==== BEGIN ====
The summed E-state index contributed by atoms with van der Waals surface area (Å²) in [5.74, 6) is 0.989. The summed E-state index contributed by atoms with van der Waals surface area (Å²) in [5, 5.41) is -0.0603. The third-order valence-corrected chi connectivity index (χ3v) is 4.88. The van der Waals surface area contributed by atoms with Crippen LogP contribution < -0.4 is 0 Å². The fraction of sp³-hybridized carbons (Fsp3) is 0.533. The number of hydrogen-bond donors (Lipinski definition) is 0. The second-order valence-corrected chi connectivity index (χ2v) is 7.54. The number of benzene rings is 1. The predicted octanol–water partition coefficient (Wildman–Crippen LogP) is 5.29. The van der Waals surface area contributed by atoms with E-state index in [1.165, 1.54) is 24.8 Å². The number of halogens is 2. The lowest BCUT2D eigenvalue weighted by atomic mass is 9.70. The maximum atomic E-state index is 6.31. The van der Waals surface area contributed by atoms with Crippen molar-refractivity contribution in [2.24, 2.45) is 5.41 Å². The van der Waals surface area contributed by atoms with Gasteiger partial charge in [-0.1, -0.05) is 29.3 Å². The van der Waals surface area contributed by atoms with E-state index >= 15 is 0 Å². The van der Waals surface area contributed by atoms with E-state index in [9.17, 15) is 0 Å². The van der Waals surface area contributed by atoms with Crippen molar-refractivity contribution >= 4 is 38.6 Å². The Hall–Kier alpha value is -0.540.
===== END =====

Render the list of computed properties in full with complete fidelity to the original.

The summed E-state index contributed by atoms with van der Waals surface area (Å²) in [5.74, 6) is 0.989. The summed E-state index contributed by atoms with van der Waals surface area (Å²) in [5, 5.41) is -0.0603. The third-order valence-corrected chi connectivity index (χ3v) is 4.88. The van der Waals surface area contributed by atoms with Crippen LogP contribution < -0.4 is 0 Å². The fraction of sp³-hybridized carbons (Fsp3) is 0.533. The number of hydrogen-bond donors (Lipinski definition) is 0. The second-order valence-corrected chi connectivity index (χ2v) is 7.54. The number of benzene rings is 1. The predicted octanol–water partition coefficient (Wildman–Crippen LogP) is 5.29. The van der Waals surface area contributed by atoms with E-state index in [1.165, 1.54) is 24.8 Å². The number of halogens is 2. The lowest BCUT2D eigenvalue weighted by atomic mass is 9.70. The maximum atomic E-state index is 6.31. The van der Waals surface area contributed by atoms with Crippen molar-refractivity contribution in [2.24, 2.45) is 5.41 Å². The van der Waals surface area contributed by atoms with Gasteiger partial charge in [-0.1, -0.05) is 29.3 Å². The van der Waals surface area contributed by atoms with E-state index >= 15 is 0 Å². The van der Waals surface area contributed by atoms with E-state index in [9.17, 15) is 0 Å². The van der Waals surface area contributed by atoms with Crippen molar-refractivity contribution >= 4 is 38.6 Å². The Hall–Kier alpha value is -0.540.